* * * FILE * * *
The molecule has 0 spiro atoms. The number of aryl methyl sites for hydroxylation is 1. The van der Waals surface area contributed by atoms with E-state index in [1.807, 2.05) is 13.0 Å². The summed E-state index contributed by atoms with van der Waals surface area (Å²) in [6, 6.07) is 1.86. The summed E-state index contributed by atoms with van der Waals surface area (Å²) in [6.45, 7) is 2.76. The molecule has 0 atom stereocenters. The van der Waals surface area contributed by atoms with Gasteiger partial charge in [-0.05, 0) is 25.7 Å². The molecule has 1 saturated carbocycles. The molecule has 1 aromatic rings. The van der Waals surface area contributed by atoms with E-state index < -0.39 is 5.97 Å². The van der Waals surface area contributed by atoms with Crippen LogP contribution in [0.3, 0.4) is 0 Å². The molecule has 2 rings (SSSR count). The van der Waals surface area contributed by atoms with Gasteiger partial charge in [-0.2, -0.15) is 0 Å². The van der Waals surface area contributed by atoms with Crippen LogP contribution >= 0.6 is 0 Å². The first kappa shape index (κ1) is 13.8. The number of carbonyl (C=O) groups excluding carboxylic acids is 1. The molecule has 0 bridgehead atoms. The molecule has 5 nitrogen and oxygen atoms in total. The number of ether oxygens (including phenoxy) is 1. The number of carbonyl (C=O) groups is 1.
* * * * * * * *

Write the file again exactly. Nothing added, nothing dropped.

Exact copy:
The molecule has 0 spiro atoms. The number of aryl methyl sites for hydroxylation is 1. The van der Waals surface area contributed by atoms with E-state index in [1.807, 2.05) is 13.0 Å². The summed E-state index contributed by atoms with van der Waals surface area (Å²) in [6, 6.07) is 1.86. The summed E-state index contributed by atoms with van der Waals surface area (Å²) in [6.45, 7) is 2.76. The molecule has 0 atom stereocenters. The van der Waals surface area contributed by atoms with Gasteiger partial charge in [-0.05, 0) is 25.7 Å². The molecule has 1 saturated carbocycles. The molecule has 1 aromatic rings. The van der Waals surface area contributed by atoms with E-state index < -0.39 is 5.97 Å². The van der Waals surface area contributed by atoms with Crippen LogP contribution in [0.3, 0.4) is 0 Å². The molecule has 2 rings (SSSR count). The van der Waals surface area contributed by atoms with Gasteiger partial charge in [-0.2, -0.15) is 0 Å². The van der Waals surface area contributed by atoms with Crippen LogP contribution >= 0.6 is 0 Å². The first kappa shape index (κ1) is 13.8. The number of carbonyl (C=O) groups excluding carboxylic acids is 1. The molecule has 0 bridgehead atoms. The molecule has 5 nitrogen and oxygen atoms in total. The number of ether oxygens (including phenoxy) is 1. The number of carbonyl (C=O) groups is 1.